The Importance of Free Agency

When NFL free agency began yesterday at 4 PM and throughout the last several days, twitter timelines flooded with many of the same comments. I’ve heard several times that a team cannot be built through free agency and that free agency should only serve as a compliment to quality drafting. I’ve also seen a plethora of Eagles fans who are extremely weary of free agency since the debacle of 2011 and the “dream team.”

The above tweet, written by @bountybowl (who writes for, also a good follow on twitter), included a touch of sarcasm. Unfortunately, though, this is a common feeling for many Eagles fans entering this free agent signing period. It is obvious, however, that a team cannot be built only through the draft, so how should the Eagles approach free agency? And what is the right balance between acquiring players through free agency versus the draft? These are the questions I hope to answer in the following paragraphs.

Balance of Acquisition
The first thing I wanted to tackle was the balance of acquisition. As I mentioned above, I have heard many times that a team cannot be built through free agency. Rather than simply accepting this as fact as I have for years, my skeptical side pushed me to investigate just how true this was. I began looking at the two deep depth chart for every 2012 playoff team to determine what percentage of those players were added to their 2012 team through the draft. This would give me a rough idea of how successful teams have been built and would also identify the beginnings of any correlation that exists between the balance of free agent/draft acquisitions and success in the NFL. Before I show the results, though, I want to explain my thought process:

  • I used the two deep depth charts for each team as I wanted to include as many players as possible that could have an impact on the game from both sides of the ball.
  •  For consistency purposes, I obtained all depth charts through (their accuracy can be debated but I found them most user friendly).
  • For simplicity, I determined that all players drafted or signed as a Undrafted Free Agent by a certain team were, for all intents and purposes, obtained through the draft.
  • All players who were not drafted by their 2012 team were considered free agent acquisitions. (Note: Players drafted by one team that left the team only to return through free agency in later years were counted as free agent signees).

Finally, below are the results of the research I performed:
Unfortunately, my research showed almost no pure correlation between success and team balance. The teams are listed above in rough order of how they finished in the playoffs and as you can see there is not an optimal percentage of players drafted that correlates to success. While the 49ers and Ravens rosters are made up of over 70% of drafted players, the Patriots, who have been consistently successful have a much lower percentage of players drafted. The Packers, have an extremely high percentage of players drafted and got manhandled in the playoffs by 49ers and the Colts made the playoffs with an extremely low number of players drafted. In case you are wondering, the Eagles came in at roughly 60% overall.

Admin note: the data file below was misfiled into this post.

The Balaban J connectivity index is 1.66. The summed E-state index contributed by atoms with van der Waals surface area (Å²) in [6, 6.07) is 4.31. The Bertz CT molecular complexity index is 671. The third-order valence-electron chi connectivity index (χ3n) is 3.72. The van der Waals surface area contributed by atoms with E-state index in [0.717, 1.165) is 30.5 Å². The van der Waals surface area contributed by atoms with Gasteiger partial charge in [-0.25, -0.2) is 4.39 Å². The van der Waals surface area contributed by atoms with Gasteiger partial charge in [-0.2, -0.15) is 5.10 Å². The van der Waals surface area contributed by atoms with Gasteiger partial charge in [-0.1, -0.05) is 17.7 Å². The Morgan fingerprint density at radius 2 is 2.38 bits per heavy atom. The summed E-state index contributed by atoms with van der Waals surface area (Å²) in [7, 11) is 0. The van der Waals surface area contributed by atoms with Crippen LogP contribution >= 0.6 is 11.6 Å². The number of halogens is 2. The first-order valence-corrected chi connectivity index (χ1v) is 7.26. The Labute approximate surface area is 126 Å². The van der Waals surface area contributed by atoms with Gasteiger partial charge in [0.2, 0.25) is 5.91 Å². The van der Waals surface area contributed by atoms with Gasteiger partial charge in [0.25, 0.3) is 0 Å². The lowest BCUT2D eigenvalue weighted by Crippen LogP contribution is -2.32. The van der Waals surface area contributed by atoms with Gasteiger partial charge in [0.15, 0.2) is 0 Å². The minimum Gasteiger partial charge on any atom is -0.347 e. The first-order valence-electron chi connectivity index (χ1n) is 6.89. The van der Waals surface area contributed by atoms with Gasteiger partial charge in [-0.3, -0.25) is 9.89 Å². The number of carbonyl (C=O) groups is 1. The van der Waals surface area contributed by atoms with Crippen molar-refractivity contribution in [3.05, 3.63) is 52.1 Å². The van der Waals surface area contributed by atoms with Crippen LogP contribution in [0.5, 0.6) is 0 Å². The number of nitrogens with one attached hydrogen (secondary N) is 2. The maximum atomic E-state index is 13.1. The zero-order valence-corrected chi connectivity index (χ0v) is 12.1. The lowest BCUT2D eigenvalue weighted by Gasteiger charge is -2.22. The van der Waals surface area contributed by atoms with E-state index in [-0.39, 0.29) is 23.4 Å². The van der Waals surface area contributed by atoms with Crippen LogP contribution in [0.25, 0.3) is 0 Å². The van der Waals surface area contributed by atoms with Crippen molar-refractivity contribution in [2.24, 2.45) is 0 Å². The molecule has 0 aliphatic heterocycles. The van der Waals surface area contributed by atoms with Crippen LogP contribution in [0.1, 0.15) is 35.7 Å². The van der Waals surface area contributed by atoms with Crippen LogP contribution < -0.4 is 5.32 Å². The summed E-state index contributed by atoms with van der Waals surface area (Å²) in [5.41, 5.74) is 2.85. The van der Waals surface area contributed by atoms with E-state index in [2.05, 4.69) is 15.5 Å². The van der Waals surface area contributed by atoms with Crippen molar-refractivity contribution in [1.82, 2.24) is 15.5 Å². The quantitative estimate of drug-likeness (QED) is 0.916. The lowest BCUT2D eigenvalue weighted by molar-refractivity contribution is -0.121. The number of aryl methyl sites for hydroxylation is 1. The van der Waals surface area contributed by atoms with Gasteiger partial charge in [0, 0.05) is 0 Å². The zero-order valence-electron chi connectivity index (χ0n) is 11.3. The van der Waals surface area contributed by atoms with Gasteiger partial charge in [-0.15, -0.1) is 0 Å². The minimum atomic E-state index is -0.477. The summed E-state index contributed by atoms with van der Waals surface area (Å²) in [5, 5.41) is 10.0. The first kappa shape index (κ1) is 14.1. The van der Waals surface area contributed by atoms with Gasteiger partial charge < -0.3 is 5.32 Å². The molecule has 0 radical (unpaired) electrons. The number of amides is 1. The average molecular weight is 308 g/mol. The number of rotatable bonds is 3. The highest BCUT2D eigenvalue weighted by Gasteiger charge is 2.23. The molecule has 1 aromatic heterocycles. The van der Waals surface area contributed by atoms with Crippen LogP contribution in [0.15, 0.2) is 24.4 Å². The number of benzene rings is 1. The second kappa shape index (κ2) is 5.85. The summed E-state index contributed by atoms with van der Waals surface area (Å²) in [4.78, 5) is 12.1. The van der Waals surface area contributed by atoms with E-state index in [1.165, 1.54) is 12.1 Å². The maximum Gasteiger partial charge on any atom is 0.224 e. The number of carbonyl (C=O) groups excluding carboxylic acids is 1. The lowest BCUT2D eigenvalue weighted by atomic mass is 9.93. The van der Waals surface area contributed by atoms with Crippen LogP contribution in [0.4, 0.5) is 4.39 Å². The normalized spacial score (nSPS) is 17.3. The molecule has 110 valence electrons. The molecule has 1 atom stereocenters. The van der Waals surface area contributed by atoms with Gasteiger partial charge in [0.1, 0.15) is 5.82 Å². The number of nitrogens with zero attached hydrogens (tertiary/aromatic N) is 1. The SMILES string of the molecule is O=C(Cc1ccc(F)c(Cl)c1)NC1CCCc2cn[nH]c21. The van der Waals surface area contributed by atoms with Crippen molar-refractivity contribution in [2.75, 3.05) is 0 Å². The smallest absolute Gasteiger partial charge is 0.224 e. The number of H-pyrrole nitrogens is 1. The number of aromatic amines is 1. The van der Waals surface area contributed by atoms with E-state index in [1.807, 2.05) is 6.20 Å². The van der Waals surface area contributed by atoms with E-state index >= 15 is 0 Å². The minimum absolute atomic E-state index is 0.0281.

I was originally going to perform the same analysis on all 32 teams to look for a correlation between playoff and non-playoff teams but I didn’t have to because I had already defined the point I was hoping to make. My point was that, despite the immeasurable importance of the draft, free agency is also extremely important as approximately 30%-40% of players on average for each playoff team were acquired through free agency. The only point I am trying make here is that, although a team cannot be built through free agency, it also cannot be built without it.

Now that we have established the importance of free agency, we must determine the correct approach. By approach, I am not talking about specific player types or positions of need but an overall philosophy. Each team will have a different approach to free agency. In addition, each team’s approach can change drastically from year to year. Some would argue that the approach depends largely on the performance of the previous year’s team, however, I would argue that it has more to do with the current coach and their plan than anything else.

The Eagles must focus on turning over much of their roster during this offseason. While they must build the future core of their team through the draft, free agency provides the opportunity for some patchwork. I don’t need to go into much detail about the current roster, but after the release of Nnamdi Asomugha, much of the pure dead weight has been cut. Anything left, is either a financial bargain or at least has some mild potential to fit into Chip Kelly’s plans. Although the Eagles now have many holes to fill, they cannot simply go out and just buy the best players on the market.
Eagles Kearse Football
Back in the 2004, when the Eagles acquired Jevon Kearse and Terrell Owens, they had an established core group of players who believed in a system and their coach. This core had the capacity to support big ego’s and slowly mold them into the type of player the Eagles needed them to be. In the book, “War Room”, a novel about Bill Belichick and the Patriots dynasty that he developed (a great read for any football fan that can stomach reading about Belichick), the author, Michael Holley, discusses the arrival of Rodney Harrison to the team. He mentioned how Harrison, a perennial pro bowler with San Diego, initially created a rift in the locker room when he was first acquired. He was used to being the star player and being treated as such in San Diego. Well Harrison was quickly put in his place by other veterans like Willie McGinest, Mike Vrabel and Teddy Bruschi and was taught how to behave in the “Patriot way” as it was called.